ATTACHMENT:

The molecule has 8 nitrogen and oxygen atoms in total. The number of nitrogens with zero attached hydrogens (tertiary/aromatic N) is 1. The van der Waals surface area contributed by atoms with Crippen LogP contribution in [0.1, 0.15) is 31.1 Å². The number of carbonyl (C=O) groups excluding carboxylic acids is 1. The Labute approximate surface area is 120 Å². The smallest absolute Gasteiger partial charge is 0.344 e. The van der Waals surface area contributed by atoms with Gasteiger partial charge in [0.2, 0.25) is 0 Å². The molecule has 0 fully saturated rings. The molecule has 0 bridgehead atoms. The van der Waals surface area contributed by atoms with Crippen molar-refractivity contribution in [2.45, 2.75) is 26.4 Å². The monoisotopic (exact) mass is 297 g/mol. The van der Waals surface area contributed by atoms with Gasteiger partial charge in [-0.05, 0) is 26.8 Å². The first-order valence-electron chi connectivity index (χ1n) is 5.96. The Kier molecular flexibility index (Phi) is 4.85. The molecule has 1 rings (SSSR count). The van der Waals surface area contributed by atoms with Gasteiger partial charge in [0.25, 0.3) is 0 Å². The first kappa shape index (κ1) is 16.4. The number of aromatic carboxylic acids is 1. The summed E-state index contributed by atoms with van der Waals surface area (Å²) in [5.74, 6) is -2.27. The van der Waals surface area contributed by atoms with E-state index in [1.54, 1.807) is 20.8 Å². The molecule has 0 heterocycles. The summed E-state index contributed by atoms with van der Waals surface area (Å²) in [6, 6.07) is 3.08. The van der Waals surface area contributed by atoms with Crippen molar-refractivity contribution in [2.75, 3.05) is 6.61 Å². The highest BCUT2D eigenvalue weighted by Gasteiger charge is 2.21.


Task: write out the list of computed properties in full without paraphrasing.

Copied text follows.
The molecule has 8 nitrogen and oxygen atoms in total. The number of nitrogens with zero attached hydrogens (tertiary/aromatic N) is 1. The van der Waals surface area contributed by atoms with Crippen LogP contribution in [0.1, 0.15) is 31.1 Å². The number of carbonyl (C=O) groups excluding carboxylic acids is 1. The Labute approximate surface area is 120 Å². The smallest absolute Gasteiger partial charge is 0.344 e. The van der Waals surface area contributed by atoms with Gasteiger partial charge in [0.2, 0.25) is 0 Å². The molecule has 0 fully saturated rings. The molecule has 0 bridgehead atoms. The van der Waals surface area contributed by atoms with Crippen molar-refractivity contribution in [2.45, 2.75) is 26.4 Å². The monoisotopic (exact) mass is 297 g/mol. The van der Waals surface area contributed by atoms with Gasteiger partial charge in [-0.05, 0) is 26.8 Å². The first-order valence-electron chi connectivity index (χ1n) is 5.96. The Kier molecular flexibility index (Phi) is 4.85. The molecule has 1 rings (SSSR count). The van der Waals surface area contributed by atoms with Gasteiger partial charge in [0.25, 0.3) is 0 Å². The first kappa shape index (κ1) is 16.4. The number of aromatic carboxylic acids is 1. The summed E-state index contributed by atoms with van der Waals surface area (Å²) in [5.74, 6) is -2.27. The van der Waals surface area contributed by atoms with E-state index in [1.54, 1.807) is 20.8 Å². The molecule has 0 heterocycles. The summed E-state index contributed by atoms with van der Waals surface area (Å²) in [6, 6.07) is 3.08. The van der Waals surface area contributed by atoms with Crippen molar-refractivity contribution in [2.75, 3.05) is 6.61 Å². The highest BCUT2D eigenvalue weighted by Gasteiger charge is 2.21.